[00:19:15.323] Alvin Graylin: Yeah, I mean, I think that you kind of, you know, I guess nailed down the issue there, which was, you know, a year and a year and a half ago, there was this big hype cycle around the whole crypto side. And there was a lot of confusion between Web3 and Metaverse when both were hot topics. And there was so much confusion. And I just felt like there's a lot of people who don't know either or maybe think they know and they're going out there and preaching things that either weren't true or only partially true and I just wanted to help create a little bit more clarity so that was when I actually made some effort to to try to create more clear definitions as well as maybe bust some of the myths around some of these areas and I feel like there's a little bit more clarity now but there's still a lot of confusion out there Because it's hard to communicate these ideas, a little bit complex ideas, to a large enough audience. And now with the whole AIGC, or generative AI, and ChatGB, these kind of topics, it brings a new wave. And then I think that creates, again, another wave of confusion to say, oh, AI is hot, that means Metaverse is dead. And that was one of the things that last week when I was speaking, I wanted to clarify. AI being successful does not actually bring down the metaverse. In fact, if anything, it really brings it up because it's an enabler technology. It's a technology that, you know, of course people are using it to write poems and do art, but it can also be used to essentially support all aspects of metaverse content creation. And in fact, I think that the biggest thing holding back XR adoption is not price, it's not hardware, you know, it's really about Do I have a large enough base, a library of content that I want to use it and I can use it every day? And are there specific use cases that makes me motivated enough to put this headset on, even when it is not a perfect glasses form factor that is 20 grams and then I can use it all day, right? You know, as you know, with all technology, the early adopters, even the first wave of people before the mass market, they were able to withstand some of the extra friction associated with the technology if the benefit was big enough. And I think, you know, right now, when there's only a small number of studios building these content, it's hard to make sure that you have that breadth of content out there. And also the depth of content, because most of the content is relatively limited form of content, you know, either a 20, 30 minute or two, three hours. Some of the content, you know, like Alex, whatever, you can run it for 10, 20 hours, but then that's it. I mean, when I first played Half-Life Alex, I was super excited about it, but then I haven't played it again. Now, if we have an AI-generated toolset that can help developers, both professional and maybe indie developers, to be able to build higher-quality content at a fraction of the cost, at a fraction of the time, then we can convince a lot of these developers to create content that will be engaging, will be deep. I'm not talking just about gaming content but also utilities, tools to help you do virtual travel or virtual relaxation or virtual coaching or virtual education, whatever. But right now the cost of creating 3D content and then porting it to all the various hardware platforms is actually a lot of work and a lot of cost and a lot of people aren't willing to put that effort into it. talking to a lot of the AAA studios and their heads, and they're just saying, look, the scale of the market is not big enough in XR for us to put in $20, $50, $100 million to build more of this content. But now if it only costs a million, or $5 million, or $2 million, or $100,000, that equation changes. And I think it's a lot easier for them to make these kind of decisions, especially if we start making content that is accessible with, let's say, WebXR or OpenXR. type of standards that reaches a lot bigger pool of users for a lot less cost. And then maybe you have to scale down the performance or the fidelity a little bit in the web-based solutions. But, you know, I think people are willing to sacrifice that, at least in the near term. So I'm actually very optimistic that the fact that AI has gotten so good so quickly, and you can now verbally say something, and they'll create a scene for you. You can take a few photos, and using NERF technology, it creates a high-fidelity 3D model that you can zoom into, and fly around. I mean, you can turn words into pictures, and then those pictures into 3D models, and then those 3D models into animations, or animations into worlds. seamlessly just by using a series of tools. So we've had examples of things like Onward or VRChat or Beat Saber, small teams, right? A few people or one person making products that attracted a lot of attention, millions of users. Now, if we give them these tools now, just imagine what would be possible. And what would be possible if you have a platform that then allows anybody to just say a few words and to be able to do that. So I know there are a number of startups now working on these kind of AIGC co-development tools, not just content development or picture or model development, but actually full playable content development. I think that's going to create essentially 7 or 8 billion developers around the world and just imagine what kind of great content they will create. And most of the content will be crap, right? Just like if you go to DALI or Mid Journey and you look at the types of pictures that come out, most of them are crap. But there are people who will spend time and they learn how to use the tools and with a little bit of practice they can create amazing things that even professional artists couldn't do or would spend a long time doing. From people who had no art training but a little bit of practice and coaching on these tools. I think if we educated more people, if we made these tools more available, we're going to have the same level of content that we have on our phones, on XR devices, which then I think will really drive a lot of user interest and engagement. So super excited about what's going to happen over the next couple of years as both XR technology develops as well as AIGC and AI cogeneration, kind of the software 2.0 concept.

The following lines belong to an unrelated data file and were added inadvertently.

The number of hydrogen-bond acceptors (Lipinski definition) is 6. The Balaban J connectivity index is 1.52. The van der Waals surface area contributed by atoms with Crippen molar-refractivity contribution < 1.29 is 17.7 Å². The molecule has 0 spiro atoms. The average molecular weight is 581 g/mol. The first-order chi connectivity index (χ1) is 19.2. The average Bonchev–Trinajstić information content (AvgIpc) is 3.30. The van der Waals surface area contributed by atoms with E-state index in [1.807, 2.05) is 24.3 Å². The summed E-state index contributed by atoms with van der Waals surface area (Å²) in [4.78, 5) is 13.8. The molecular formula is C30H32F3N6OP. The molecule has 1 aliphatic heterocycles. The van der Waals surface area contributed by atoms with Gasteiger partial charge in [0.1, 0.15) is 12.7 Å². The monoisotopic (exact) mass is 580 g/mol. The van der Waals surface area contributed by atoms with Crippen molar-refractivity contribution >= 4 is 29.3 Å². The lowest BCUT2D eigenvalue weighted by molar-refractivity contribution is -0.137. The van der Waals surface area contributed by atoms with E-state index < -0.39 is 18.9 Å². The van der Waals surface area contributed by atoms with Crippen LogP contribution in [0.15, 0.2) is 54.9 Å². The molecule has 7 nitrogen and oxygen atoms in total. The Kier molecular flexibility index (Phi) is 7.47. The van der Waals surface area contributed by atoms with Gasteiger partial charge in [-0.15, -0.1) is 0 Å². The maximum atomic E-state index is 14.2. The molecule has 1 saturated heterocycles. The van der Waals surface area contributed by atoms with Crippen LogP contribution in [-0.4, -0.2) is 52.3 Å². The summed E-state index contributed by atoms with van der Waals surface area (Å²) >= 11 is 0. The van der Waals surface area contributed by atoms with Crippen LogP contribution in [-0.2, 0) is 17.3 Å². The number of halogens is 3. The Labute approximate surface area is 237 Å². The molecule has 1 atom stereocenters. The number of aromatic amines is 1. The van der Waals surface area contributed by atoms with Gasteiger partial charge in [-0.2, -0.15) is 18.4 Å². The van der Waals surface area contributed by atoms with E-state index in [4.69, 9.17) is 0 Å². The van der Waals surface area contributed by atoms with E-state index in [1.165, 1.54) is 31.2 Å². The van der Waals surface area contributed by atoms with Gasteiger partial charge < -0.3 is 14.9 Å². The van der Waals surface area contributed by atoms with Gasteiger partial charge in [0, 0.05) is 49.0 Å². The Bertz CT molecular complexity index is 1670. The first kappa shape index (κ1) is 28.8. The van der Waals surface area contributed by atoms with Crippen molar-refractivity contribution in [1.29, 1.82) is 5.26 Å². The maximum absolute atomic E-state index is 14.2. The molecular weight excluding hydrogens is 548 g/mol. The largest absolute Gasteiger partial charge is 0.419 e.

[00:25:39.498] Kent Bye: One of the things that's a bit frustrating as covering the VR industry is that a lot of the numbers of how much things are being sold, or even in the context specifically around the consumer market, but then there's the enterprise market and the B2B, which is even more opaque in terms of what's actually happening. I get some indication when I saw the presentation from Walter Greenleaf, where he said there's around 300 VR, AR companies that are working on medical applications, and that gives a sense of the scale of its continuing to grow, there's a lack of a single conference that the entire VR industry comes together for. It used to be sort of a proxy for Oculus Connect and the Kinect, but now that it's on virtual, you know, we have the SVVR, and you know, there's CES, and there's other consumer electronics shows, but there's not like the one show that brings the entire industry together. And so it's very fragmented to be able to track what's happening with each of these niche industries. Since you're kind of at the nexus of understanding what's happening at the enterprise market, for me, I kind of intuitively see that there's the medical applications, there's the applications for training, there's the architecture and visualization, maybe data visualization, but also health and wellness apps in a more consumer space. But what can you tell me in terms of what type of applications are really getting traction? And you see a lot of either sustained profitability or growth in the context of the enterprise XR space.